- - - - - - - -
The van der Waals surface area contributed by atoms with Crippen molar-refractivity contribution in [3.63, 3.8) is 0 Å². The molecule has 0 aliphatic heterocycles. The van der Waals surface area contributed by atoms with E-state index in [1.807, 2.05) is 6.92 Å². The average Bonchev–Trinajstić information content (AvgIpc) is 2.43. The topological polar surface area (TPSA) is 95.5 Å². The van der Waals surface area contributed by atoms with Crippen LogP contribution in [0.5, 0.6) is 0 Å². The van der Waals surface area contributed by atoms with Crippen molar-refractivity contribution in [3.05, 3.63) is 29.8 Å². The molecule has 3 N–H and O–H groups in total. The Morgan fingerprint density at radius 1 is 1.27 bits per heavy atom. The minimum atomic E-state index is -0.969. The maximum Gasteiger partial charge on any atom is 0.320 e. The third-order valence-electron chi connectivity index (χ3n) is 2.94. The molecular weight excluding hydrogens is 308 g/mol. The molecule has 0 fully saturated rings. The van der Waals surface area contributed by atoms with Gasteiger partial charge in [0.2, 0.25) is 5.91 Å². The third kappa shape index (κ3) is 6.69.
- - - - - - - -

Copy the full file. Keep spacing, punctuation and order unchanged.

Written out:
The van der Waals surface area contributed by atoms with Crippen molar-refractivity contribution in [3.63, 3.8) is 0 Å². The molecule has 0 aliphatic heterocycles. The van der Waals surface area contributed by atoms with E-state index in [1.807, 2.05) is 6.92 Å². The average Bonchev–Trinajstić information content (AvgIpc) is 2.43. The topological polar surface area (TPSA) is 95.5 Å². The van der Waals surface area contributed by atoms with Crippen LogP contribution in [0.5, 0.6) is 0 Å². The van der Waals surface area contributed by atoms with Crippen molar-refractivity contribution in [3.05, 3.63) is 29.8 Å². The molecule has 3 N–H and O–H groups in total. The Morgan fingerprint density at radius 1 is 1.27 bits per heavy atom. The minimum atomic E-state index is -0.969. The maximum Gasteiger partial charge on any atom is 0.320 e. The third-order valence-electron chi connectivity index (χ3n) is 2.94. The molecular weight excluding hydrogens is 308 g/mol. The molecule has 0 fully saturated rings. The van der Waals surface area contributed by atoms with Gasteiger partial charge in [0.2, 0.25) is 5.91 Å². The third kappa shape index (κ3) is 6.69.